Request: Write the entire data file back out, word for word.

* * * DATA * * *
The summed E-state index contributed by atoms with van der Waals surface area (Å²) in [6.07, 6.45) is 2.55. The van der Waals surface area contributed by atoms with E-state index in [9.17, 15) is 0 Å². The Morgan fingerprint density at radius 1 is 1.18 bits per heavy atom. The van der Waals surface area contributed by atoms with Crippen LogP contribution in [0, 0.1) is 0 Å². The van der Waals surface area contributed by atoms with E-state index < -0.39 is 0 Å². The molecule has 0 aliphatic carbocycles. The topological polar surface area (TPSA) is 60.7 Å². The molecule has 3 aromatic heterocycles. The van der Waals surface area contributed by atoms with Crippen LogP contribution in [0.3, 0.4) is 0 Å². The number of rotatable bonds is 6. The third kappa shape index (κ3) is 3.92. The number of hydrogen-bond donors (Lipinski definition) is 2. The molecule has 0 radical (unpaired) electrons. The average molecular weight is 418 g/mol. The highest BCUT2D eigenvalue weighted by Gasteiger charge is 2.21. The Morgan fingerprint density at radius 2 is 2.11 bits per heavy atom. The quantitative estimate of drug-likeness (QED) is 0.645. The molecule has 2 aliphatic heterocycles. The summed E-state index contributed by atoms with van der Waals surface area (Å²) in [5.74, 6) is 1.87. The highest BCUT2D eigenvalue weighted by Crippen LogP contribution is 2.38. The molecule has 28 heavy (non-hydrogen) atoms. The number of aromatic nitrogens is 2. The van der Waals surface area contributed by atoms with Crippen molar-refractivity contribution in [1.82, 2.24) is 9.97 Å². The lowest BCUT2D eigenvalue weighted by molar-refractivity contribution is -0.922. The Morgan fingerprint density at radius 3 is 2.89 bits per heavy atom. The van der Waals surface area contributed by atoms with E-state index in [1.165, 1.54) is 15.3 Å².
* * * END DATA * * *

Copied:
The summed E-state index contributed by atoms with van der Waals surface area (Å²) in [6.07, 6.45) is 2.55. The van der Waals surface area contributed by atoms with E-state index in [9.17, 15) is 0 Å². The Morgan fingerprint density at radius 1 is 1.18 bits per heavy atom. The van der Waals surface area contributed by atoms with Crippen LogP contribution in [0, 0.1) is 0 Å². The van der Waals surface area contributed by atoms with E-state index < -0.39 is 0 Å². The molecule has 0 aliphatic carbocycles. The topological polar surface area (TPSA) is 60.7 Å². The molecule has 3 aromatic heterocycles. The van der Waals surface area contributed by atoms with Crippen LogP contribution in [0.3, 0.4) is 0 Å². The number of rotatable bonds is 6. The third kappa shape index (κ3) is 3.92. The number of hydrogen-bond donors (Lipinski definition) is 2. The molecule has 0 radical (unpaired) electrons. The average molecular weight is 418 g/mol. The highest BCUT2D eigenvalue weighted by Gasteiger charge is 2.21. The Morgan fingerprint density at radius 2 is 2.11 bits per heavy atom. The quantitative estimate of drug-likeness (QED) is 0.645. The molecule has 2 aliphatic heterocycles. The summed E-state index contributed by atoms with van der Waals surface area (Å²) in [5.74, 6) is 1.87. The highest BCUT2D eigenvalue weighted by Crippen LogP contribution is 2.38. The molecule has 28 heavy (non-hydrogen) atoms. The number of aromatic nitrogens is 2. The van der Waals surface area contributed by atoms with Crippen molar-refractivity contribution in [1.82, 2.24) is 9.97 Å². The lowest BCUT2D eigenvalue weighted by molar-refractivity contribution is -0.922. The Morgan fingerprint density at radius 3 is 2.89 bits per heavy atom. The van der Waals surface area contributed by atoms with E-state index in [1.165, 1.54) is 15.3 Å².